Staking, while an avenue rife with potential rewards, also brings along its fair share of considerations. Navigating these waters with prudence and due diligence empowers you to navigate the intricacies of staking, optimizing the potential benefits while minimizing potential risks.
Cryptocurrencies that Can Be Staked
Most often, you can stake any cryptocurrency that implements Proof of Stake. For example, Bitcoin implements a Proof of Work consensus mechanism, so you won’t be able to stake on Bitcoin.
On the other hand, Ethereum currently uses a hybrid consensus model that combines both Proof of Stake and Proof of Work. This is likely to change soon as Ethereum plans on transitioning to a full Proof of Stake model with Ethereum 2.0.
Here are some popular cryptocurrencies that you can stake:
Ethereum is the first programmable blockchain, and gives developers a virtual machine to build decentralized applications on. Ethereum currently allows staking with returns as high as 17 percent. However, to start staking Ethereum, you need at least 32 ETH to qualify. With this being said, it may be better to look into platforms like Aave and Polygon, which are built on the second Layer of Ethereum. Polygon and Aave enable staking of their tokens with no minimum amount requirement.
Staking MATIC (Polygon) and AAVE is an easy but effective way to earn interest on your ETH-universe funds. These platforms give you a quick method to exchange your ETH for Layer 2 tokens, earn interest, and bring it back to Layer 1 in minutes.
Tezos is another blockchain that incorporates Proof of Stake, and is known for its energy efficiency when compared to Bitcoin’s Proof of Work consensus model. Tezos has also proven its reliability over the years and there are a lot of new projects launching on their network. Platforms such as Everstake allow you to achieve solid returns on your staked Tezos.
Solana is Ethereum’s scalable competitor and has several wallets that support staking. You can use wallets such as phantom.app and solflare.com. You can earn up to 6.35% APR staking SOL.
Staking Cardano is somewhat similar to a traditional savings account as holders can stake assets at the click of a button and can expect positive long-term results. Even after staking, you can move your ADA freely and take it out of staking completely if you’d prefer.
Staking on Polkadot requires a minimum of 120 DOT and they have a set maximum of 22,500 nominators. You can not transfer your tokens on Polkadot while they are bonded. The current annual yield on Polkadot is around 10%, according to Ledger.
Now that we have taken a look at some of the cryptocurrencies that you can stake, let’s take a look at ways you can get started staking.
Ways to Stake
Through an Exchange
Cryptocurrency exchanges can be used to stake cryptocurrencies. One thing to remember is that when staking cryptocurrency on an exchange, you do not actually hold the cryptocurrency to earn rewards for staking. Instead, you are providing liquidity for the exchange to stake on your behalf. A popular example is Coinbase.
Using a Cryptocurrency Wallet
Some cryptocurrency wallets also include staking functionality. LedgerLive is one of the most popular choices for users looking to stake cryptocurrency directly from their web3 wallet.
If you are worried about losing your funds due to price drops then you can make use of a staking service provider that will closely monitor your funds around the clock to avoid the doomsday scenario.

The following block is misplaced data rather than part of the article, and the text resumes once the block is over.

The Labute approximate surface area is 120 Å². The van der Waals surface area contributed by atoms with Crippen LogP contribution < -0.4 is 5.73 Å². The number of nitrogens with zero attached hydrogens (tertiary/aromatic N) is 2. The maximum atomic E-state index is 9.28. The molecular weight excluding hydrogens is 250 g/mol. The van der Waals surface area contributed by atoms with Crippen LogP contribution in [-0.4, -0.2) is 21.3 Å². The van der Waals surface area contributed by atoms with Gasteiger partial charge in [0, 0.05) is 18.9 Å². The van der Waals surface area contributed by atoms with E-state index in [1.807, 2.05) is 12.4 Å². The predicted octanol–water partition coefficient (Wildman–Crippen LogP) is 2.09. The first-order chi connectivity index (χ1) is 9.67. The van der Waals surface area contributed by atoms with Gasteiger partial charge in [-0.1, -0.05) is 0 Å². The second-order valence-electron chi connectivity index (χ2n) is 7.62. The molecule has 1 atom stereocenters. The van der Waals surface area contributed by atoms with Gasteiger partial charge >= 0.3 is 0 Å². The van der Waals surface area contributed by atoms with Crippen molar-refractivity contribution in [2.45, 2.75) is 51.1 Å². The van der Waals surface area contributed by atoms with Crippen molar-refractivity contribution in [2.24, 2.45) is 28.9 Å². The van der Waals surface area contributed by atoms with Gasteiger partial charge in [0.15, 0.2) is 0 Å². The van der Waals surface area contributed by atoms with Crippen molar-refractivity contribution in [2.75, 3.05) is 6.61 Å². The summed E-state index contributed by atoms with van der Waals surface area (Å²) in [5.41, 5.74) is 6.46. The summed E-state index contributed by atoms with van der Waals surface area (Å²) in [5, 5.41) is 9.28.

As mentioned previously, Layer 2 Ethereum DeFi protocols such as Aave simplify the staking process for you. There is a long list of DeFi platform options that you can stake on.
Similar to an exchange, you lend your cryptocurrency when staking on a DeFi platform. The most secure way to stake an asset is directly on a cold-chain wallet. However, DeFi protocols are popular because of how easy it is to stake on them.
Calculating Staking Rewards
Every blockchain calculates staking differently. Some take into account several factors and adjust their rewards on a block-by-block basis. These factors usually include the number of coins the validator is staking, how long the validator has been actively staking, and the total number of coins staked on the network, for example.
Staking rewards might also be calculated and represented as a fixed percentage. These rewards are distributed between validators as a type of compensation for inflation, which is the process of encouraging users to spend their coins instead of just holding them. The goal behind this is to increase the usage of cryptocurrency. This staking model allows validators to calculate the exact staking reward that they should expect.
Staking Cryptocurrencies: Conclusion
Staking is a popular way for cryptocurrency investors to put their holdings to work instead of letting them collect dust in their cryptocurrency wallets. Different projects offer different annual returns, and some staking options, such as Ethereum, may require that a minimum amount of the cryptocurrency be staked before you can begin. Some of the most popular cryptocurrencies to stake include Ethereum, AAVE, Tezos, Cardano, Solana, Polkadot and Polygon. Staking can be performed with any blockchains that support the Proof of Stake consensus model. There are also several methods to choose from when staking, including cryptocurrency exchanges, wallets, DeFi protocols, and staking service providers. By taking part in staking, you make the network more secure. One major risk with staking is that it often requires a lockup or “vesting” period, where your crypto can’t be transferred for a certain period of time. This can be a drawback, as you won’t be able to trade staked tokens during this period even if prices shift. However, if you’re not planning on using your crypto for a while then staking is a very attractive option for moderate to high annual returns.